The last two Green Sprouts posts looked at some of the species that are in danger of extinction from the impact of the way we human beings are living on our shared planet. These endangered species are some of those bright and beautiful things, those “creatures great and small”, that we sing about in Hymn 405, “All things bright and beautiful.” Cecil Frances Alexander, the writer of the hymn, reminds us that “the Lord God made them all”.
The creation stories in Genesis tell us not only that God created the world and all the living things on the Earth, but that God gave humankind a special role in caring for our planet and the other creatures with whom we share “this fragile earth, our island home”. We know now not only that careful human stewardship can enhance the possibility of survival for other species, but also that the simple presence of a diversity of other living things optimizes conditions for human survival. Biodiversity is not an aesthetic luxury that we can sacrifice for economic gain or even short-term survival without grave consequences; biodiversity is essential for the health of human beings.
While many scientists predict an increase in the rate of species extinction as global warming increases, and while it’s a very serious situation, it isn’t without hope. For example, a recent study had both bad news – that many species of saltwater fish continue to be threatened by overfishing – and good news – that careful management of certain regions of the ocean had been able to turn things around. In other words, intentional stewardship allows us to live in harmony with other living things!
Another piece of this story is that the research was done jointly by marine ecologists and fisheries management scientists, two communities whose interests are often at variance with each other. By learning to look at this problem cooperatively rather than in a polarized way, these researchers were able to see a bigger picture than either community could see alone. In other words, when we love our enemies, when we humans learn to live together and work together well, all of creation can benefit.
In a very general yet very profound way, the most important thing that we human beings might do to maintain biodiversity and care for our fellow creatures is to live more fully into our humanity: to live peacefully with one another, to love and respect one another, and to be intentional about stewardship. When we are wise and wonderful human beings, it’s good both for us and for God’s other creatures.
We already know a lot of the specific actions that can help prevent species extinction. As I’ve learned more about species extinction in recent weeks, it seems to me that some of the biggest threats, which are interrelated, are global warming, overuse of living things (such as overfishing, or overcutting of forests), destruction of habitat, and pollution. Any actions we take to stop and then reverse these things are actions that help prevent multiple species extinctions.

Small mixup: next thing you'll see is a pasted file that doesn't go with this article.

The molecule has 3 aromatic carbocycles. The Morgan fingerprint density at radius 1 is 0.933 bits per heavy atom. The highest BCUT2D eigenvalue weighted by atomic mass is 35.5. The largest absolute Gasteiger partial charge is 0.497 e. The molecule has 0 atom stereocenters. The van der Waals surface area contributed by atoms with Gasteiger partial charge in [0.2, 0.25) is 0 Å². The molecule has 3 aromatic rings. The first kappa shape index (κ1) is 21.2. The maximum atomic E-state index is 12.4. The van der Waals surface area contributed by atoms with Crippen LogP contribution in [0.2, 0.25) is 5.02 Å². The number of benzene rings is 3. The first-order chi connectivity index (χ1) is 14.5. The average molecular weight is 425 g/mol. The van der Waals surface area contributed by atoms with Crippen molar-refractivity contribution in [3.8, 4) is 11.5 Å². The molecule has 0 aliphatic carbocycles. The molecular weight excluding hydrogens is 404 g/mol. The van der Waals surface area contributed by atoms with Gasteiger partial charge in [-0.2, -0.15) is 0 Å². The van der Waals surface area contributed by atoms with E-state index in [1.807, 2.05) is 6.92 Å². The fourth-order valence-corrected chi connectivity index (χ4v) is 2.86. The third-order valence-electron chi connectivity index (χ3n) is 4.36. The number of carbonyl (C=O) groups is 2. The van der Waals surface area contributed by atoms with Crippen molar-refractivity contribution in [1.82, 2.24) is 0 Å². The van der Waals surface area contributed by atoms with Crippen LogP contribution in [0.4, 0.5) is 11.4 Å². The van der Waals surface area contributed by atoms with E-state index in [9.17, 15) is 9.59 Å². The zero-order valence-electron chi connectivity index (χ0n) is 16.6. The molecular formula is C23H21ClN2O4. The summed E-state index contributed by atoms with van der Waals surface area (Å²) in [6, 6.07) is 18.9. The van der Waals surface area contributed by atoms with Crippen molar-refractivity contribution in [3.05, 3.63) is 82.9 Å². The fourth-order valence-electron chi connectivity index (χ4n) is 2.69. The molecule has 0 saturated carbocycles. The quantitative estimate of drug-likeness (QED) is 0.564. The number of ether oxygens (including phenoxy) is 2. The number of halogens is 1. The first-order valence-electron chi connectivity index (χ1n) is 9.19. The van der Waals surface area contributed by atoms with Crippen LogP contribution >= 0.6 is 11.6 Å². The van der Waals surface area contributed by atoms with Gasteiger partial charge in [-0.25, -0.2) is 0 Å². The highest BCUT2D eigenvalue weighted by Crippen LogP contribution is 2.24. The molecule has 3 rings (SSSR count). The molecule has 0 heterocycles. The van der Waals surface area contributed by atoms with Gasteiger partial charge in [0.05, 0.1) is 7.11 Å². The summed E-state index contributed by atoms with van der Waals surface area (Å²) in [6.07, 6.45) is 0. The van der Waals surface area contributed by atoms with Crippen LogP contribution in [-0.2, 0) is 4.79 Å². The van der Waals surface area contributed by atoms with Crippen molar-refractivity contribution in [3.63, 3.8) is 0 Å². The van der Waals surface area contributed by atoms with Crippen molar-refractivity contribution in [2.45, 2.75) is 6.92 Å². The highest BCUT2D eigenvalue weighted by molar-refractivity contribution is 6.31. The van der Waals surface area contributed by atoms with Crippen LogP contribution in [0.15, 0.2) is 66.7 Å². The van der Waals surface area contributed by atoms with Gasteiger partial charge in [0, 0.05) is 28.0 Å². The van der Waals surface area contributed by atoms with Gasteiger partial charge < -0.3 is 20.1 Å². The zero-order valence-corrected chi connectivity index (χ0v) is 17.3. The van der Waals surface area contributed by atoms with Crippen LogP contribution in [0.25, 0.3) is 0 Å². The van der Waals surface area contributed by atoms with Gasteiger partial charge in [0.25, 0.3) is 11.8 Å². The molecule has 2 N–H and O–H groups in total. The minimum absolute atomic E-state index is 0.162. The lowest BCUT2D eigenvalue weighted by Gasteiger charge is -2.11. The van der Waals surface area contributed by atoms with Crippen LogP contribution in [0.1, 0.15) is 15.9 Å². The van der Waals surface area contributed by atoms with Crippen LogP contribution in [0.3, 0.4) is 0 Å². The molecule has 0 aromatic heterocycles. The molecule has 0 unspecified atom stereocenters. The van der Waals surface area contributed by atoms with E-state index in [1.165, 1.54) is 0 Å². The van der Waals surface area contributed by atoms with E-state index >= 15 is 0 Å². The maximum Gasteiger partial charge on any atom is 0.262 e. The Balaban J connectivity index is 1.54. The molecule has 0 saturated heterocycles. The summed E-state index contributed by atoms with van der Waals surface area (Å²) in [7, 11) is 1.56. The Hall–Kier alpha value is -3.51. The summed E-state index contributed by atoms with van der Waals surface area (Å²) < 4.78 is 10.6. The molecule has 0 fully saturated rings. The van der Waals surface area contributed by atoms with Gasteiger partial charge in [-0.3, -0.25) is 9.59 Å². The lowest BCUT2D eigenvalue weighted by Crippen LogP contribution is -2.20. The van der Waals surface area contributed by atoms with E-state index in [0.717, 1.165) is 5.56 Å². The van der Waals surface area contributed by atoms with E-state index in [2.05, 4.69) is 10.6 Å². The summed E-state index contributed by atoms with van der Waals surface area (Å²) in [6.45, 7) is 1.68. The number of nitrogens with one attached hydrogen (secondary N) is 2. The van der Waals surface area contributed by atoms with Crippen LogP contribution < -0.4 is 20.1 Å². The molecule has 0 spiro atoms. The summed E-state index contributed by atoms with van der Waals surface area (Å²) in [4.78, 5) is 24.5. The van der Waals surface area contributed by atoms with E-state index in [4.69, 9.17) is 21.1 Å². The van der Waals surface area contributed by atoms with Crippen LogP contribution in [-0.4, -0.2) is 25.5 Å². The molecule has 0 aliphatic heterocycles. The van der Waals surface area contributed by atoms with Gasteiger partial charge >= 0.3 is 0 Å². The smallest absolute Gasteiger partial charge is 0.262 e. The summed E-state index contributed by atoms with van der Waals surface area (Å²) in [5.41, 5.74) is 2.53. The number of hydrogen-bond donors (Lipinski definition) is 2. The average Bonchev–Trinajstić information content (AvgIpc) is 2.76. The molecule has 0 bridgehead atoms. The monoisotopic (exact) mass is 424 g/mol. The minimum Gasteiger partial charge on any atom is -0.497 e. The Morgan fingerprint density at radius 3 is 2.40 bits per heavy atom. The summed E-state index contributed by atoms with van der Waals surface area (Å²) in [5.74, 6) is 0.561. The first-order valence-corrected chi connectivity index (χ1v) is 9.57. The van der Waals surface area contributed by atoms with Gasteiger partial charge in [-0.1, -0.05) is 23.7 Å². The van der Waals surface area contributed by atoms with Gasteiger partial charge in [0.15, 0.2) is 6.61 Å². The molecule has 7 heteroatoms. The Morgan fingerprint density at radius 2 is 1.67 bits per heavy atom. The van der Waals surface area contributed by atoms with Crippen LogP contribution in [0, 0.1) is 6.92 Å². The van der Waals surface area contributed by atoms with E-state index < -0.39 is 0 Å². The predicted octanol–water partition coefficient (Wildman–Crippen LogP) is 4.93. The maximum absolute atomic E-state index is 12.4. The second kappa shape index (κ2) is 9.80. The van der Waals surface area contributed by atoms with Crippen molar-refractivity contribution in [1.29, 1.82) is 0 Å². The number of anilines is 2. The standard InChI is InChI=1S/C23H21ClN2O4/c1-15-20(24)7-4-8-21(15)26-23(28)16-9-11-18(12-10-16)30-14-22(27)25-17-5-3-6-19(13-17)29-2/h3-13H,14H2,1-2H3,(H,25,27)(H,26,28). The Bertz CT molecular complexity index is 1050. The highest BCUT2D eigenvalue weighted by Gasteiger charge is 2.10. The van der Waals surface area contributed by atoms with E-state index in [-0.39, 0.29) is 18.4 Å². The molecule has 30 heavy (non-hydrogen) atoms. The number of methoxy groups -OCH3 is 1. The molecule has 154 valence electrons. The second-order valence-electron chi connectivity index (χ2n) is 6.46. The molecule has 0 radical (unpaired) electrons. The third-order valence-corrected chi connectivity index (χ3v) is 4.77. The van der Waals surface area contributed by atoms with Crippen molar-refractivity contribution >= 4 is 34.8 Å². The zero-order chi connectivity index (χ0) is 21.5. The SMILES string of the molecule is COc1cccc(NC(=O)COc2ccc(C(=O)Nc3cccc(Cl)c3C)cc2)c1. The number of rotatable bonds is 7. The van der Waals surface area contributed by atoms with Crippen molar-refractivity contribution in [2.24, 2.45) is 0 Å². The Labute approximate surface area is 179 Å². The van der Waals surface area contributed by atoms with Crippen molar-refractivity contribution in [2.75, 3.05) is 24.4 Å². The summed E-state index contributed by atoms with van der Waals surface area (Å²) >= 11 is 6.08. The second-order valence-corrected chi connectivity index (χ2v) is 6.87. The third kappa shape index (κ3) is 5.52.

Reducing our carbon footprint as individuals and as a society and a species is the key to reducing global warming. We can be good stewards by reducing our energy consumption and by doing what we can to encourage a decreased dependence on fossil fuels and the development of cleaner energy sources.
One of the most useful tools for people in landlocked Nebraska who want to do something about the depletion and extinction of creatures in the ocean is the seafood guide from Monterey Bay Aquarium’s Seafood Watch. There is a detailed guide to seafood recommendations on their website, and also a pocket-sized Seafood Watch guide that can be downloaded and printed to take along to the supermarket or restaurants to help select seafood that is caught in ecologically responsible ways. There is a pocket guide specifically for the Central U.S.!
There are local efforts we can make to address habitat destruction. When we landscape the yards of our homes or churches, we can keep other creatures in mind. A monocrop of bluegrass is not a good environment for animals and birds. Reducing the area in bluegrass and devoting some parts of the yard to native plants helps wildlife to thrive. When we do this, we are often rewarded by seeing visiting butterflies, birds, and small mammals enjoying these less “manicured” areas.
Plastic bags are a form of pollution that continues to be a hazard to all sorts of creatures. Take your own reusable shopping bags with you whenever possible. If plastic bags are the only option from time to time, we can recycle them or at least ensure that when they are thrown “away” they cannot be blown up into a tree or off into a waterway to eventually empty into the sea. Air and water pollution of any sort are not good for living things!
The daily decisions we make as consumers add up. We can be careful about the products we buy and use, finding out what we can about the raw materials used in their production or manufacture, the ways they are shipped, and how big an impact their use will have on the environment. Similarly, we can think about our transportation options and practice good stewardship in this area. We can consider our landscaping and its effects on our fellow creatures. We can be wise and wonderful human beings, good stewards of God’s creation.